When hearing about immigration, the word “crisis” comes to mind. Perhaps it’s because so many people are migrating everywhere in the world now. It seems like a new humanitarian predicament, but migrations have occurred in every age and time stirring the human population pot and generating conflict as well as new traditions and cuisines. In the late 1800’s for instance, the multinational population of Peru was transformed by an huge inflow of Chinese indentured laborers.
Rosa Vera, who was born in the melting pot of Lima, Peru, became an immigrant herself at age three when her father brought the family to live in the United States, then to several other countries. Rosa was schooled in Washington DC before studying architecture in Mexico and then obtaining advanced degrees in economics at both McGill University in Canada and George Washington University in Washington DC. Speaking three languages made her a good candidate for a job at the International Monetary Fund where she worked for 32 years. A mix of cultures and passages through borders all over the world characterized her life.
One constant in her nomadic life is the feeling of unease. “I’ve never felt comfortable no matter where I am. I’m always in-between. I’m neither one thing or the other, but always trying to find a path through one border or another,” Rosa recalls. Author Jhumpa Lahiri describes this very feeling. "From the beginnings of literature, poets and writers have based their narratives on crossing borders, on wandering, on exile, on encounters beyond the familiar…. The tension between alienation and assimilation has always been a basic theme.” Rosa’s current Touchstone Gallery solo exhibition Passages and Borders is a complex narrative of the immigrant experience. Life experiences insert themselves into her compositions, colors and materials, telling stories to herself as well as the viewer.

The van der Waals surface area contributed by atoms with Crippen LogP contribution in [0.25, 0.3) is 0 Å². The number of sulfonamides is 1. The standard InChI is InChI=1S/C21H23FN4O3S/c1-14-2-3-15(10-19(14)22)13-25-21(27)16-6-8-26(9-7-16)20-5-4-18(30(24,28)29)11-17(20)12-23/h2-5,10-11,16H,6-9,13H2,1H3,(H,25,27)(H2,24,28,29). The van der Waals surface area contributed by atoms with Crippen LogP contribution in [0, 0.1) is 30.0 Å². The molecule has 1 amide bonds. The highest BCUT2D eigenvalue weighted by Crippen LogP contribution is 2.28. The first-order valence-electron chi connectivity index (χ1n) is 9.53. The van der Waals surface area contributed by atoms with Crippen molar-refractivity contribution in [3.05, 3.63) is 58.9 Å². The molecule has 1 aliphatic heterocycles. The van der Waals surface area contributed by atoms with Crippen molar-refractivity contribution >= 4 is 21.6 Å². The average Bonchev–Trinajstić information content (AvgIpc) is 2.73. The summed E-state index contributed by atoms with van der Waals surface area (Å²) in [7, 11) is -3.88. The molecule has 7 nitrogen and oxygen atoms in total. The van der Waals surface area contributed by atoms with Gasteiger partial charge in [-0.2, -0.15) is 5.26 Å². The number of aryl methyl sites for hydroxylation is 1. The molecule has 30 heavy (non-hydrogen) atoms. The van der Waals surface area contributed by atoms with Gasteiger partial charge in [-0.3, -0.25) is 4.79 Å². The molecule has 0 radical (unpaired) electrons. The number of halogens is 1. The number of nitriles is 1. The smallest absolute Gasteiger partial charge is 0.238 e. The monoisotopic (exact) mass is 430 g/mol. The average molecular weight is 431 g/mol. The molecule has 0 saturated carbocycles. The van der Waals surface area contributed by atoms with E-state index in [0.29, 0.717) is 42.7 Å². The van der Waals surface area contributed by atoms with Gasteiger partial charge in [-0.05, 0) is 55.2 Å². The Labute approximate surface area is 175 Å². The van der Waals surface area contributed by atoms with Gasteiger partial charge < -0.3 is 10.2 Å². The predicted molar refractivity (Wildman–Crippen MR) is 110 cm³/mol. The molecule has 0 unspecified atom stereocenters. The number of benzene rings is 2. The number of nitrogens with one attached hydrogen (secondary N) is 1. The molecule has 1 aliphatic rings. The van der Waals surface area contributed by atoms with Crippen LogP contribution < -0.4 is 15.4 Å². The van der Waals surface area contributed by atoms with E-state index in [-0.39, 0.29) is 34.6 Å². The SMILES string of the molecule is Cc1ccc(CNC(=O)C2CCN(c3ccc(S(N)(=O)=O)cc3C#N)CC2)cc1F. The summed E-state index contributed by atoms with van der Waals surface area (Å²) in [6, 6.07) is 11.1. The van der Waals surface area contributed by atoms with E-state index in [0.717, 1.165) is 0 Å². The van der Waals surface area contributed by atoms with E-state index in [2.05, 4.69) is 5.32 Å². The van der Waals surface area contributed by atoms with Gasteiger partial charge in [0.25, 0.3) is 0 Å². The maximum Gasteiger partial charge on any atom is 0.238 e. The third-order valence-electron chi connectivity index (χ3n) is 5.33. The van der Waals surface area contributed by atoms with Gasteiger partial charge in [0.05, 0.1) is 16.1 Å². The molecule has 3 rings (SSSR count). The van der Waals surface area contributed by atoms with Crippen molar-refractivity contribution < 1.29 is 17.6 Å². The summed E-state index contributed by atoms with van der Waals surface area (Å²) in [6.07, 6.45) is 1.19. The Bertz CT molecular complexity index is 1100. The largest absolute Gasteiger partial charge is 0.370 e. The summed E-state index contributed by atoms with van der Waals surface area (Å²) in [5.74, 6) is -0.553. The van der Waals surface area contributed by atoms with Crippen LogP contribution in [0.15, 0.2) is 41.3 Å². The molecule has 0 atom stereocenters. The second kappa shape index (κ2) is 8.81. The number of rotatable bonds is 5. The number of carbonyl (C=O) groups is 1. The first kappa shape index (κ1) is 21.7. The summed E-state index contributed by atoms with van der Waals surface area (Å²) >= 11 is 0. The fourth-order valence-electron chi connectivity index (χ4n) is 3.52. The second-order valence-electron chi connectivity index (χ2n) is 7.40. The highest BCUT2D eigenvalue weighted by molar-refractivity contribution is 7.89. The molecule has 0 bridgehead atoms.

Paintings like Detenido/At the Frontier, Ellis Island Immigrant, Borders, Bilingual,Tantos Caminos, Tantas Banderas (So Many Paths, So Many Flags; not included in this exhibit), depict the migration story. Silhouette figures, either alone or in groups, emerge from richly painted – sometimes warm, sometimes cool – reds, blues and yellows. Blurred or undefined faces are common throughout perhaps suggesting that identity gets lost during upheaval and turmoil. Those oft-portrayed ancient goddesses known as the Three Graces appear in Passing Through and in the Tantos painting, where they express strength of purpose in addition to charm, beauty, and resourcefulness. More intimate family paintings include three-dimensional niche boxes, each a portrait painted on 1/8-inch MDF plywood cut out digitally from drawings done with size .005 ink pen. These paintings are characterized by flat colors and stencil overlays in contrast to the more actively brushed and textured paintings on the surrounding canvasses.
As Michael Ondaatje writes in Divisadero, "Everything is biographical... What we make, why it is made, … who it is we are drawn to, why we cannot forget. Everything is collage, even genetics. There is the hidden presence of others in us, even those we have known briefly. We contain them for the rest of our lives, at every border that we cross." --Rosemary Luckett
Rosa Vera shares her own complex personal migration story in Passages and Borders: at Touchstone Gallery, 901 NY AVE NW, Washington DC September 5-29.
Opening September 14, 6:00 – 8:30 pm.
202-347-2787; email@example.com www.touchstonegallery.com